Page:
Welcome to the EATAC website.
Our objective is to promote interest in the Fine Art produced by the Norwich School of Painters and Suffolk Artists working between 1750 and 1950. This time period encompasses many East Anglian masters, commencing with Gainsborough, Crome, Cotman and Constable.
The rise of impressionism going into the twentieth century produced the innovators Arnesby Brown and Munnings, whilst later Seago rounded off what is one of the most impressive lists of British Artists. Many other notable painters lived and worked in this attractive and predominantly rural area within this period.
The Centre offers a professional in-depth assessment process to fully evaluate the traditional works from the region, as well as conservation advice and a sales service.
We look forward to hearing from you,
The History and Objectives
The Centre was founded in 2017 by John Day, to promote Traditional East Anglian Art. It houses his extensive library, the archives of many artists and The Day Collection of East Anglian Art. This material has been assembled over the past 50 years by the Day Family and items are available for loan to Exhibitions, and it is intended the archives will be available for reference purposes in the future.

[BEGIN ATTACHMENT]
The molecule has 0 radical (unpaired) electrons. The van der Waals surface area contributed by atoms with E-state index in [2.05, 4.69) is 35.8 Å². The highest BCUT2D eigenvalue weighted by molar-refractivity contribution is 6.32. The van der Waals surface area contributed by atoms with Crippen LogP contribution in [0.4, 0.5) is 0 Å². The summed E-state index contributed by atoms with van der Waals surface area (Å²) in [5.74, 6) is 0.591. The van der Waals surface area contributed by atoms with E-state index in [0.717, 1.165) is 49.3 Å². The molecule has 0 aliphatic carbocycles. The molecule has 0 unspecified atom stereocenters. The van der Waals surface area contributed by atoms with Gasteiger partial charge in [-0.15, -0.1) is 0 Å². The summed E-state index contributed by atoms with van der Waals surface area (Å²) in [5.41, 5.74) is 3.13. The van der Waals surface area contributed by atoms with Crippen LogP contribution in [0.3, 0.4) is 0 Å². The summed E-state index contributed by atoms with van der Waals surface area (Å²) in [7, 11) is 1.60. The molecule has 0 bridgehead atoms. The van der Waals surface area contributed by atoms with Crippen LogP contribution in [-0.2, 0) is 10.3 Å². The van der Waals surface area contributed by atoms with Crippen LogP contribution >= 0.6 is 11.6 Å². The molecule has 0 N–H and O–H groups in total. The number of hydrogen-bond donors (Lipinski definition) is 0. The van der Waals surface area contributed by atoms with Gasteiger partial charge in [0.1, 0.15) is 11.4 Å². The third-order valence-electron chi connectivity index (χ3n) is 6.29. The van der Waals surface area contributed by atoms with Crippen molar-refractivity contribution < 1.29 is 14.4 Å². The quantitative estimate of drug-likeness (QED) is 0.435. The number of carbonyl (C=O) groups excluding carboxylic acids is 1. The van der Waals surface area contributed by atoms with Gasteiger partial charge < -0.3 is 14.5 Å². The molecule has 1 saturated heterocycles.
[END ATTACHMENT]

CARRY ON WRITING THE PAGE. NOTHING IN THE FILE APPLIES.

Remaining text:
A team of specialists and enthusiasts has been assembled to research and document the works in the Collection, also to investigate other paintings and drawings bought to us.
The website gives enthusiasts a chance to learn about and participate in projects relating to Traditional Art in the Eastern region.
We intend to establish a comprehensive calendar which will develop into a useful facility for those seeking information about the region’s events related to Art.
An illustrated brochure is available through the link below or alternatively we would be pleased to send one to you by post or email on request to firstname.lastname@example.org
The Centre is an independent concern which works with all sectors; public, private and commercial, with a mandate to increase awareness of the many talented artists who worked in the area within our period and to encourage involvement through research, learning and collecting.